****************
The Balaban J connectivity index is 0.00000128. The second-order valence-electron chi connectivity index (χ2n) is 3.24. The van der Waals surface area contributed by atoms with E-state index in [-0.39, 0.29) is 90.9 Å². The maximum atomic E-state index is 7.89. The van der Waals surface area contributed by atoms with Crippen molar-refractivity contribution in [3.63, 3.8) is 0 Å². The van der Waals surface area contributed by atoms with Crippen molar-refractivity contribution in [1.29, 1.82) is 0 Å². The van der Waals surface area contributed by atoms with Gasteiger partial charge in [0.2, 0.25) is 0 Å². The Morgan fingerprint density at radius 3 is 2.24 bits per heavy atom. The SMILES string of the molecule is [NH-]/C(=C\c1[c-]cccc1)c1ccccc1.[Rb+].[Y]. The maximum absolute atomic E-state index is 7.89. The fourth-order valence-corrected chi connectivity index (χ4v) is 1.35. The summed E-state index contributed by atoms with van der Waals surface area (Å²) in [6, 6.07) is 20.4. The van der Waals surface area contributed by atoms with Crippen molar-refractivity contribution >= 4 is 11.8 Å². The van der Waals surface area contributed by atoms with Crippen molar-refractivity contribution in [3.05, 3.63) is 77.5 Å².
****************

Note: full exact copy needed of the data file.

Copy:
The Balaban J connectivity index is 0.00000128. The second-order valence-electron chi connectivity index (χ2n) is 3.24. The van der Waals surface area contributed by atoms with E-state index in [-0.39, 0.29) is 90.9 Å². The maximum atomic E-state index is 7.89. The van der Waals surface area contributed by atoms with Crippen molar-refractivity contribution in [3.63, 3.8) is 0 Å². The van der Waals surface area contributed by atoms with Crippen molar-refractivity contribution in [1.29, 1.82) is 0 Å². The van der Waals surface area contributed by atoms with Gasteiger partial charge in [0.2, 0.25) is 0 Å². The Morgan fingerprint density at radius 3 is 2.24 bits per heavy atom. The SMILES string of the molecule is [NH-]/C(=C\c1[c-]cccc1)c1ccccc1.[Rb+].[Y]. The maximum absolute atomic E-state index is 7.89. The fourth-order valence-corrected chi connectivity index (χ4v) is 1.35. The summed E-state index contributed by atoms with van der Waals surface area (Å²) in [6, 6.07) is 20.4. The van der Waals surface area contributed by atoms with Crippen molar-refractivity contribution >= 4 is 11.8 Å². The van der Waals surface area contributed by atoms with Crippen molar-refractivity contribution in [3.05, 3.63) is 77.5 Å².